Monthly or quarterly purchases of SMI ETFs


I would like to start implementing the purchase of UBS SMI / or SPI ETFs on a monthly basis on IB. The amount should be around 1000 to 1500 CHF per month.

When I looked at the purchasing fees, IB displays a fee of 1 to 6 USD / CHF.

This is a quite high percentage of the investment (annually) if the ETFs are purchased monthly.

What are your experiences? Do you simply invest quarterly to save on fees? Or only buy US based ETFs (fees are incredibly small compared to non ARCA traded ETFs) ?

How is it with the fees for VWRL if you buy “small” amounts every month?



Why so much SMI/SPI? Couldn’t you cover that with VIAC/3rd pillar?

Why this crap? Half of SMI is just 3 companies, it’s way too much concentration risk. And don’t let the name of the index fool you - not that much of its revenue actually comes from Switzerland.

Well, a swiss broker would charge you 2.25 Fr just for stamp duty alone


Here the SMI family index composition and weightings:

Still I do think that there is some reasons why to get invested in an SPI index, because as it is domiciled in CH, there is no gain taxes to pay (please correct me if I would be wrong here!)

1 Like

Not sure what you mean. Capital gain is not generally taxed in Switzerland, regardless of fund domicile.

Totally agree. Investing in SMI comes close to stock-picking. That’s why I’m at 7% SMI and 30% SPI Extra in VIAC.

And like you said, 90% of the revenues from SMI companies are made abroad. So nothing really “Swiss” about it.


Sorry my bet. Because it is domiciled in Switzerland and if you are taxable in CH, the dividend should be less taxed as when they would be domiciled in Luxembourg or Ireland. Again looked it up, but couldn’t find the thread here in the forum anymore.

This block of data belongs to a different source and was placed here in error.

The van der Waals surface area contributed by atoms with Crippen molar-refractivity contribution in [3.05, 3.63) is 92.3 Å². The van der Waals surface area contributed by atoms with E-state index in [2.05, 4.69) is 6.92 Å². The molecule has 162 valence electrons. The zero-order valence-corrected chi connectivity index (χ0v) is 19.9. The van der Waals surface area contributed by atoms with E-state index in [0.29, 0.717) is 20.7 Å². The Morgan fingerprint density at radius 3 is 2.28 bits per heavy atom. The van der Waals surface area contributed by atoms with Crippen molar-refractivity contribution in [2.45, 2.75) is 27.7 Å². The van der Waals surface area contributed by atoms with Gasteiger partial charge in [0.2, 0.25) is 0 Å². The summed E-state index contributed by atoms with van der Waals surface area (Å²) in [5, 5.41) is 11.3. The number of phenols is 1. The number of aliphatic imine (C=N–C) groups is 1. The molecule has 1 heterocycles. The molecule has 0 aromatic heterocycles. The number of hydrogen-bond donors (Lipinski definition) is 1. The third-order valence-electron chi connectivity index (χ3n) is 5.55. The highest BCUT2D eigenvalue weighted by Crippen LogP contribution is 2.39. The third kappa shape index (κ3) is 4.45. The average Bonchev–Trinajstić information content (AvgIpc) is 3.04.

I don’t think that’s correct, at least for Ireland. There a dual taxation treaty that should prevent that.

Edit: actually no, there might be up to 15% WHT. I wonder if that’s recoverable.
Edit2: for Luxembourg found a nice deck with all the applied WHT: also made me learn about how EU it forcing members to treat local and foreign EU funds similarly (e.g. Santander case law), I wonder if that will impact Switzerland at some point.


I still want to invest some of my money into the SMI, since I believe to support our local economy to a certain extent (Roche, Novartis and Nestle might be global players, but they still create a lot of jobs in Switzerland, help attracting expads etc…)

They have enough money.
Better buy/consume directly from swiss manufacturers and KMUs.


They are giant soulless transnational corporations that have little to do with Switzerland besides the fact that due to some historical curiosities they happen to have their headquarters here. Nestle makes only 2% sales in Switzerland.

Transocean which was not long ago one of top 10 SMI components is an american company, which literally moved its headquarter to Switzerland just for tax reasons and has nothing but a nominal HQ here. Are these tax dodgers the kind of thing you want to invest your money in??

You want to make a difference to the local community with your money? Buy products from local farmers and KMUs, stop shopping in Germany, donate to local charities etc.